Baden-Baden is known as a spa town as well as a media, art and international festival city. Even the Romans enjoyed the hot thermal springs at the edge of the Black Forest. In the Middle Ages, Baden-Baden was the residence of the margraviate of Baden, which in turn gave its name to the state of Baden. After a catastrophic fire in 1689, the town lost its status as a residential town to the neighbouring Rastatt. The spa town was rediscovered in the 19th century and developed into an internationally important meeting place for aristocrats and wealthy citizens, also thanks to the income from the casino. A rich, well-preserved material and immaterial heritage has been preserved from this heyday in the 19th century.
The first traces of settlement in the eastern valley can be found from the Mesolithic around 8000 to 4000 BC. However, it was not until the Romans, who discovered and learned to appreciate the local thermal springs, which were up to 68 degrees Celsius hot, that Baden-Baden gained in importance. After the occupation of the areas on the right bank of the Rhine by Emperor Vespasian between the years 9 and 79 AD, the Romans founded a military camp on the Rettig plateau south of today’s old town around the middle of the 70s AD. The settlement and bathing facilities in the area of the old town were built from there and the camp then became an administrative district. The colony Aquae developed into a military spa and subsequently became the administrative centre of the Civitas Aquensis in the second century.
In around 260 AD, the Germanic tribe of the Alamanni conquered the area.
The area came under Frankish rule around the year 500 and became the border town to the Alemannic tribal area, which began south of the Oos. The first documented mention of Baden-Baden is controversial. According to medieval sources, the Merovingian king Dagobert III (699-716) gave the Mark and its hot springs to the Benedictine monastery of Weissenburg in today’s Alsace in 712. In the earliest documents, the place was called “balneas in pago Auciacensi sitas” (baths located in the Oosgau region) and in other places “balneis, quas dicunt Aquas calidas” (baths they call hot springs). A document from the year 856 also refers to the same endowment but is controversial. The first verified document for today’s Baden-Baden is a deed of donation from the year 987, in which the Roman-German king Otto III (980-1002) who later became emperor, called the village “Badon” and mentioned a church for the first time. In the year 1046, there are references to the town as being the first to be granted market rights.
The Zähringer count Hermann II Von Baden (1060-1130) acquired the area around Baden-Baden at the beginning of the 12th century and called himself Margrave of Baden for the first time in 1112; he built Hohenbaden Castle in around 1100. In 1245, the Cistercian monastery Lichtenthal was founded and Baden acquired its town charter at that time. Baden was first explicitly mentioned as such in 1288.
With the permission of the Margrave Friedrich II of Baden († 1333), the thermal springs were again used for baths from 1306 onwards, for the first time since ancient times. At the end of the 14th century, a castle was built on the Schlossberg, forming the core of today’s Neues Schloss (New Castle) on the Florentinerberg.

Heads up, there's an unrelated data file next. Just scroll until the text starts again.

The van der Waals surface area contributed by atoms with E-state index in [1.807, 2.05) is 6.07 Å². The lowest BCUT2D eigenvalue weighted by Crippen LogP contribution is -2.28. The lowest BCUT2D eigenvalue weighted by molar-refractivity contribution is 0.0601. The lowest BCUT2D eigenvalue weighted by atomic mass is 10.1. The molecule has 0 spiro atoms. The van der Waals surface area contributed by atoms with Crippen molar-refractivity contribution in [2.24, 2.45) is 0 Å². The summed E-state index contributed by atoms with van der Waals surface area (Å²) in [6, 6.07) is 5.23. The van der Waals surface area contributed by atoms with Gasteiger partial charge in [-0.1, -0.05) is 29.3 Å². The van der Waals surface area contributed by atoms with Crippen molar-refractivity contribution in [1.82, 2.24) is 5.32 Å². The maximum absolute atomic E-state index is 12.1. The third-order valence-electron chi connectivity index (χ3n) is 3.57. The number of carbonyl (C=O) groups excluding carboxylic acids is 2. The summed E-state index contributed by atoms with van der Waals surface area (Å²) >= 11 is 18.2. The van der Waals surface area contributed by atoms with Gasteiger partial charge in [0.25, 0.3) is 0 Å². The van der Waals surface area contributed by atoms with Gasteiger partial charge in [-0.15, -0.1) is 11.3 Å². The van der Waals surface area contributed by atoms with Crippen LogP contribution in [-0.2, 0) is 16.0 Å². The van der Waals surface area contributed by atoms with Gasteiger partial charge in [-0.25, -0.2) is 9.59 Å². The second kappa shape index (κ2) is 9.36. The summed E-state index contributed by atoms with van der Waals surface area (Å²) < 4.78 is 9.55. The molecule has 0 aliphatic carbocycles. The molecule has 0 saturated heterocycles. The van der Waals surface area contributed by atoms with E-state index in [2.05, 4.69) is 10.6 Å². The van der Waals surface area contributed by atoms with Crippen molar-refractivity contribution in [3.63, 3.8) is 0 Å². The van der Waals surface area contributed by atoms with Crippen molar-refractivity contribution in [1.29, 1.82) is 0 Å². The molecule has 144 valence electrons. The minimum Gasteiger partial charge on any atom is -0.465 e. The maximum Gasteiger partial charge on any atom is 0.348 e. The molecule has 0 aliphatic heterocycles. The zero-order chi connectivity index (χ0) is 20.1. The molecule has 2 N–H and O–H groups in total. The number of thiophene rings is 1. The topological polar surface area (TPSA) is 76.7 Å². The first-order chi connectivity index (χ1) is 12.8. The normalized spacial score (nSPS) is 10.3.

The first spa tax was levied in 1507, and a spa director was also appointed, who from then on took care of the up-and-coming spa business. From 1500, the town was part of the Swabian Imperial District, one of the ten government areas under the Holy Roman Empire. After the division of the margraviate of Baden in 1535, today’s Baden-Baden remained the residence of the Bernardine line and the capital of the margraviate of Baden-Baden.
The city was affected by the witch hunts between 1570 and 1631. The trial involved 134 people and at least 102 died. During the War of the Palatinate Succession between 1688 and 1697, Baden-Baden was burned down by French troops on 24 August 1689, and the operation of the baths came to a standstill. In 1705, Ludwig Wilhelm von Baden-Baden (1655-1707) moved the residence to Rastatt, but Baden-Baden remained the official city.
Baden-Baden was rediscovered at the end of the 18th century and developed from merely a state in Baden into a sophisticated spa resort. Many dignified guests transformed Baden-Baden into the summer capital of Europe. Artists, poets, thinkers, politicians and aristocrats flocked to Baden-Baden in summer, while Paris was the official winter capital. Baden-Baden was particularly popular during its heyday among German composers and musicians such as Clara Schumann (1819-1896), Richard Wagner (1813-1883) and Johannes Brahms (1833-1897) as well as Russian and French intellectuals such as Victor Hugo (1802-1885), Fyodor Dostoyevsky (1821-1881) and Lev Tolstoy (1828-1910). Luxury hotels, the spa hotel and the casino were built, but were closed again in 1872 by decree. From 1858, international horse races took place on the Iffezheim racecourse. Initially, these were organised by the French entrepreneur and patron Edouard Bénazet (1801-1867) and financed with income from the Baden-Baden casino, of which he was the leaseholder. In 1872, the International Club Baden-Baden took over the organisation of the horse races.
Baden-Baden owes its present sophisticated style to urban planners and architects such as Friedrich Weinbrenner (1766-1826).
The roman bath ruins under the roman square
Cityscape from the Topographia Sueviae by Matthäus Merian, 1643
Friedrich Weinbrenner, 1826